Review: Cloudy with a Chance of Meatballs 2
An animated CGI film for children based on the book Cloudy with a Chance of Meatballs, and a sequel to the film of the same name, Cloudy with a Chance of Meatballs 2 is a roller-coaster of colour, energy and puns that barely stands still for a second.
It opens with a brief recap of the previous films events, explaining how wannabe inventor Flint Lockwood (Bill Hader) created a machine that turned water into food, which started making food weather, and then got out of control and had to be stopped. This brings us up to the present, a few minutes after Flint has succeed in saving his home island from the food weather. On top of the world Flint and his friends – Sam Sparks (Anna Faris), Brent (Andy Samberg), Manny (Benjamin Bratt), Earl (Terry Crews), his Dad (James Caan) and pet monkey Steve (Neil Patrick Harris) – agree to set up a lab together now that everything is over. However, Flint’s hero Chester V (Will Forte), a food bar inventor cleverly introduced during the recap, turns up and offers to clean up all the food leftovers on the island and hire Flint. With his white beard and sleek company Live Corp, that keeps releasing updated food bars, Chester V seems to echo the late Steve Jobs and the Apple corporation – though I don’t know if that’s intentional.
Several months later however, it seems Chester’s people are running into problems on the island – giant, cheeseburger spider problems. Chester tells Flint he must return to the island, track down the machine and shut it down – before cheeseburger monsters learn to swim and attack the Statue of Liberty. A task Flint willing accepts. Of course all is not as it seems. Chester actually thinks Flint is a dispensable chump, and has a more sinister agenda for finding the machine.
I really enjoyed this film. It’s a wonderfully colourful, and the world of the food island looks amazing, especially the candy rock mountain full of glowing crystals. Meanwhile the food creatures are really creative – shrimpanzees, potato hippopotami, peanut butter and jelly fish! Some of the creatures are also really, really cute – the marshmallows and a strawberry called Berry in particular look adorable.
I think the design of the characters is great too – particularly Flint with his mad hair, and limbs that flail around wildly – watch him type, his fingers don’t actually press the keys. Chester is also a fantastic creation, almost the opposite of Flint in his gentle, smooth movements.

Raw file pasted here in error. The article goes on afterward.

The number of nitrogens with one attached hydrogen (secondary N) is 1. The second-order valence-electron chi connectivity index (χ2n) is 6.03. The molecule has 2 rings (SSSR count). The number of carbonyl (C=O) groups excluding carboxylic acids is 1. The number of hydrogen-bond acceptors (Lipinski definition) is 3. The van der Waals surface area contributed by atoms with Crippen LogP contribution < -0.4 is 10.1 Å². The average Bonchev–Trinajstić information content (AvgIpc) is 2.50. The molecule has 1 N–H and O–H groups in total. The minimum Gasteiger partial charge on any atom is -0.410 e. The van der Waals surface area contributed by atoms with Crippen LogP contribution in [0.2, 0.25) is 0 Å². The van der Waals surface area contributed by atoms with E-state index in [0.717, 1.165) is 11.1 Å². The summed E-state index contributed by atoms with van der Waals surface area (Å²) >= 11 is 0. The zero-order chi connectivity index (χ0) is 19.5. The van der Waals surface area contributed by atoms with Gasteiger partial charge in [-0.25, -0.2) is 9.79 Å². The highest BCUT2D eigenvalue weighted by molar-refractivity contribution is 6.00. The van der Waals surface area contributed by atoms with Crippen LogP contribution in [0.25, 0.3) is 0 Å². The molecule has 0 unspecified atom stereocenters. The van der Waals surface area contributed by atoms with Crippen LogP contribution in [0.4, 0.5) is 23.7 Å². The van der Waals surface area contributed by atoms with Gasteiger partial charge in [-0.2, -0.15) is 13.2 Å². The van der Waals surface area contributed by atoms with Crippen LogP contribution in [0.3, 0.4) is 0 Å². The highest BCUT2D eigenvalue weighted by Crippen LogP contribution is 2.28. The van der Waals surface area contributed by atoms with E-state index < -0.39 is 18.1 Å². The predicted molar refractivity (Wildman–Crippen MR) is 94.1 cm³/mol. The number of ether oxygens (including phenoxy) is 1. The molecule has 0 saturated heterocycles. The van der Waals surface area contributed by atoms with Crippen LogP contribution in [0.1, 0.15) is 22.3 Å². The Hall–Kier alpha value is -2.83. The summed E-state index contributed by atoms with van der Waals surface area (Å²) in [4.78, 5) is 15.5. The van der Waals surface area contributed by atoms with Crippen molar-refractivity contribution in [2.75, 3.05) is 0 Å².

Most of all though, this film has incredible energy. The characters and the story can move very quickly, and there’s always something happening on screen – its like the film is having a sugar rush.
Now, personally I can’t decide whether this is good or bad. On the one hand this energy makes it stand out. Other animated films like Tangled or Flushed Away have nowhere this much speed to them. On the other hand, I felt like it needed to slow down a tad, as it seemed to barely stop to breathe, and that some scenes perhaps should’ve been a bit slower or quieter – like the end scene on the fishing boat.
Then again I am an adult, and honestly I think this film is more for kids. That’s not a bad thing, in fact I think its nice to see a kid’s film that doesn’t seem to be trying to hard to appeal to adults. However, Cloudy perhaps does not have the same level of subtlety and maturity that say Monster’s Unversity or Toy Story 3 had to them. It’s core message in the end is pretty straight forward, and its protagonist, is also very childlike, making him more relatable to youngsters.
This does not mean adults cannot enjoy it enough. As I have said, it’s incredible to look at, has a cast of genuine, likable characters and a playfulness to it you can’t help but appreciate. And it has Neil Patrick Harris voicing a monkey – who doesn’t want to see that? Whilst Gravity Falls fans will be thrilled to hear Kristen Schaal, the voice of Mabel, playing genius ape Barb.
To sum up
A creative, fast-paced film with a lot of heart. Cloudy with a Chance of Meatballs 2 succeeds not just as a sequel but as fun film for both kids and adults. A recommended purchase for children this half-term.